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The Roman Revolution Revised Edition

4.6 out of 5 stars 28 customer reviews
ISBN-13: 978-0192803207
ISBN-10: 0192803204
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Editorial Reviews

Review

`Review from previous edition a work of brilliant scholarship which can be enjoyed by the expert and the layman alike' A.J.P. Taylor, Guardian

`his work, well documented and well written, extraordinarily persuasive and interesting, is the best book on Roman history that has appeared for many years' Sir Maurice Bowra, Spectator

`one of the most important books on Roman history since Mommsen' A.F. Giles, Classical Review

`the most complete and the most challenging history of its subject which has appeared for many years, in England perhaps at any time ... Nor is this book only for the specialist, for the subject is of prime importance, the information is the best which modern research can provide.' Oxford Magazine

About the Author


Sir Ronald Syme (1903-1989), one of the most distinguished Roman historians, was Camden Professor of Ancient History at Oxford University. In addition to numerous awards and honors, he collected honorary degrees in eleven countries on five continents.
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Product Details

  • Paperback: 592 pages
  • Publisher: Oxford University Press; Revised edition (August 22, 2002)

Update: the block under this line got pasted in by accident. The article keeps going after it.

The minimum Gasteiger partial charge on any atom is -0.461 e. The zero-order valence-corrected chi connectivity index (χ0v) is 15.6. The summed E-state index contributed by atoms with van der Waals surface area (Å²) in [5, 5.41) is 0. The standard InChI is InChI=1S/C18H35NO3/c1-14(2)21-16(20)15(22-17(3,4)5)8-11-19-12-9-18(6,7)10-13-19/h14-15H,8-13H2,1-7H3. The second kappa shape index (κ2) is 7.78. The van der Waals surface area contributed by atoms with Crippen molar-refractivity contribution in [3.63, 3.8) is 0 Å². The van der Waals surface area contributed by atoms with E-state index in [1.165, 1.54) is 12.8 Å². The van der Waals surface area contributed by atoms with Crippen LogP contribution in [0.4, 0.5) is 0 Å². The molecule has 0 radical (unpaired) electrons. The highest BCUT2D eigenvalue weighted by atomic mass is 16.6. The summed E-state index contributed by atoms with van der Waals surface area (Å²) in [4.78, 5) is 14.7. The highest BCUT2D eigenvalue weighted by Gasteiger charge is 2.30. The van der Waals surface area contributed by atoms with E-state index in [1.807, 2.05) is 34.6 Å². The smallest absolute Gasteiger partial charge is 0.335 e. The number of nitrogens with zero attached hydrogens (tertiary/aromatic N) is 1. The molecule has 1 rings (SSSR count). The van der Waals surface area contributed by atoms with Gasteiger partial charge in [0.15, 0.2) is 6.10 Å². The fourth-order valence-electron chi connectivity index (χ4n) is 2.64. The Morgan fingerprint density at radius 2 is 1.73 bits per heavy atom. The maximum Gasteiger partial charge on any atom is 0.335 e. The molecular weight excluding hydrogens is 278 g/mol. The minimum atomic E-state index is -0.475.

• Language: English
  • ISBN-10: 0192803204
  • ISBN-13: 978-0192803207
  • Product Dimensions: 7.7 x 1.2 x 5.1 inches
  • Shipping Weight: 9.6 ounces (View shipping rates and policies)
  • Average Customer Review: 4.6 out of 5 stars  See all reviews (28 customer reviews)
  • Amazon Best Sellers Rank: #59,180 in Books (See Top 100 in Books)

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Customer Reviews

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Format: Paperback
This is without doubt Syme's masterwork. The praise has been lavish. A.J.P. Taylor said it was a "work of brilliant scholarship which can be enjoyed by the expert and the layman alike". Sir Maurice Bowra said "his work is extraordinarily persuasive and interesting, it is the best book on Roman History that has appeared for many years." The Classical Review wrote that is the "one of the most important books on Roman history since Mommsen.
Need more reasons to read it? Well, I'll try. I'll start by saying that this is one of the top 25 books I have read - though I by no means agree with everything Syme believes.
What Ronald Syme has done is to lay bare the workings of the late Republic and early Empire. To do this required an effort of scholarship and synthesis on a gargantuan scale. And yet Syme manages to render the story in a lucid, straightforward, compelling manner. His arguments are often ineluctable. You find yourself drawn along, at times unwillingly, to conclusions you thought far-fetched.
The period under scrutiny is 60 BC to AD 14. Thus he covers the last generation of the Republic and the first two or three of the Empire. In a nutshell his hypothesis is that the Republic simply was not equipped to manage what had become an empire. He believes that Rome was inevitably drawn to the rule of one.
He writes of Caesar: "The rule of the nobiles, he [Caesar] could see, was an anachronism in a world-empire; and so was the power of the Roam plebs when all Italy enjoyed the franchise. Caesar in truth was more conservative and Roman that many have fancied; no Roman conceived of government save through an oligarchy."
Augustus, however, was a different matter. And it was Augustus, believes Syme, who wrought the revolution that forever changed the Roman way of life.